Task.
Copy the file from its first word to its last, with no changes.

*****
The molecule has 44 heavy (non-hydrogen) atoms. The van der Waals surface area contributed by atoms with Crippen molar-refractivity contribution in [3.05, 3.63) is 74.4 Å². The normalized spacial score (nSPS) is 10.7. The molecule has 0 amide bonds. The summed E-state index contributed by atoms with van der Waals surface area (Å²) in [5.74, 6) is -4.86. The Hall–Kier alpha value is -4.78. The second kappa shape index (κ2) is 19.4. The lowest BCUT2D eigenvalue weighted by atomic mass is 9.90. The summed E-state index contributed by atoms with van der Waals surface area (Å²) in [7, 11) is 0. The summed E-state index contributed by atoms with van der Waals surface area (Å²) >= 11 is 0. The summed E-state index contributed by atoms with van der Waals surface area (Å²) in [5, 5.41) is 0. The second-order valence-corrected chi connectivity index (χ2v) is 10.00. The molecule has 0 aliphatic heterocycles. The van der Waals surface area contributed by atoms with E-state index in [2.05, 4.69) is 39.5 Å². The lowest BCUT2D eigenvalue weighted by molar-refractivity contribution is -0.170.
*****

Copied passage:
The molecule has 44 heavy (non-hydrogen) atoms. The van der Waals surface area contributed by atoms with Crippen molar-refractivity contribution in [3.05, 3.63) is 74.4 Å². The normalized spacial score (nSPS) is 10.7. The molecule has 0 amide bonds. The summed E-state index contributed by atoms with van der Waals surface area (Å²) in [5.74, 6) is -4.86. The Hall–Kier alpha value is -4.78. The second kappa shape index (κ2) is 19.4. The lowest BCUT2D eigenvalue weighted by atomic mass is 9.90. The summed E-state index contributed by atoms with van der Waals surface area (Å²) in [7, 11) is 0. The summed E-state index contributed by atoms with van der Waals surface area (Å²) >= 11 is 0. The summed E-state index contributed by atoms with van der Waals surface area (Å²) in [5, 5.41) is 0. The second-order valence-corrected chi connectivity index (χ2v) is 10.00. The molecule has 0 aliphatic heterocycles. The van der Waals surface area contributed by atoms with E-state index in [2.05, 4.69) is 39.5 Å². The lowest BCUT2D eigenvalue weighted by molar-refractivity contribution is -0.170.